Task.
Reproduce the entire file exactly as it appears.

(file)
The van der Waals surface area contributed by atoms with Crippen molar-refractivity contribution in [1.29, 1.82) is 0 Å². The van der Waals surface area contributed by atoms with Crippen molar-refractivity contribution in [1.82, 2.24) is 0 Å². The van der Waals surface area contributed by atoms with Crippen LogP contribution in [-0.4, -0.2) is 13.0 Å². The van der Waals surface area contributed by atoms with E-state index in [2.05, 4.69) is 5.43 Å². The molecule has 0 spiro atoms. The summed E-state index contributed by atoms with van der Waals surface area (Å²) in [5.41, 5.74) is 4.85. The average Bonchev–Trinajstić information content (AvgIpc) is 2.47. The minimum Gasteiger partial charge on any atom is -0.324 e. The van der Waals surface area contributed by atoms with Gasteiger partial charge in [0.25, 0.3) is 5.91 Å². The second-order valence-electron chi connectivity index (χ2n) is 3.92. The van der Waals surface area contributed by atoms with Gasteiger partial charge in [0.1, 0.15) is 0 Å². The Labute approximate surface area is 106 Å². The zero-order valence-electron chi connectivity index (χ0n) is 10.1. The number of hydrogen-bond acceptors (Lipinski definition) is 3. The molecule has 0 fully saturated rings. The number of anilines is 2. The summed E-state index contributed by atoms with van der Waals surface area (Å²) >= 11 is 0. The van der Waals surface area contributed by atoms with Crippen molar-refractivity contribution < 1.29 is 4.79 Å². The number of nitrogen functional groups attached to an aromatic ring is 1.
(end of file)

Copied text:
The van der Waals surface area contributed by atoms with Crippen molar-refractivity contribution in [1.29, 1.82) is 0 Å². The van der Waals surface area contributed by atoms with Crippen molar-refractivity contribution in [1.82, 2.24) is 0 Å². The van der Waals surface area contributed by atoms with Crippen LogP contribution in [-0.4, -0.2) is 13.0 Å². The van der Waals surface area contributed by atoms with E-state index in [2.05, 4.69) is 5.43 Å². The molecule has 0 spiro atoms. The summed E-state index contributed by atoms with van der Waals surface area (Å²) in [5.41, 5.74) is 4.85. The average Bonchev–Trinajstić information content (AvgIpc) is 2.47. The minimum Gasteiger partial charge on any atom is -0.324 e. The van der Waals surface area contributed by atoms with Gasteiger partial charge in [0.25, 0.3) is 5.91 Å². The second-order valence-electron chi connectivity index (χ2n) is 3.92. The van der Waals surface area contributed by atoms with Gasteiger partial charge in [0.1, 0.15) is 0 Å². The Labute approximate surface area is 106 Å². The zero-order valence-electron chi connectivity index (χ0n) is 10.1. The number of hydrogen-bond acceptors (Lipinski definition) is 3. The molecule has 0 fully saturated rings. The number of anilines is 2. The summed E-state index contributed by atoms with van der Waals surface area (Å²) >= 11 is 0. The van der Waals surface area contributed by atoms with Crippen molar-refractivity contribution < 1.29 is 4.79 Å². The number of nitrogen functional groups attached to an aromatic ring is 1.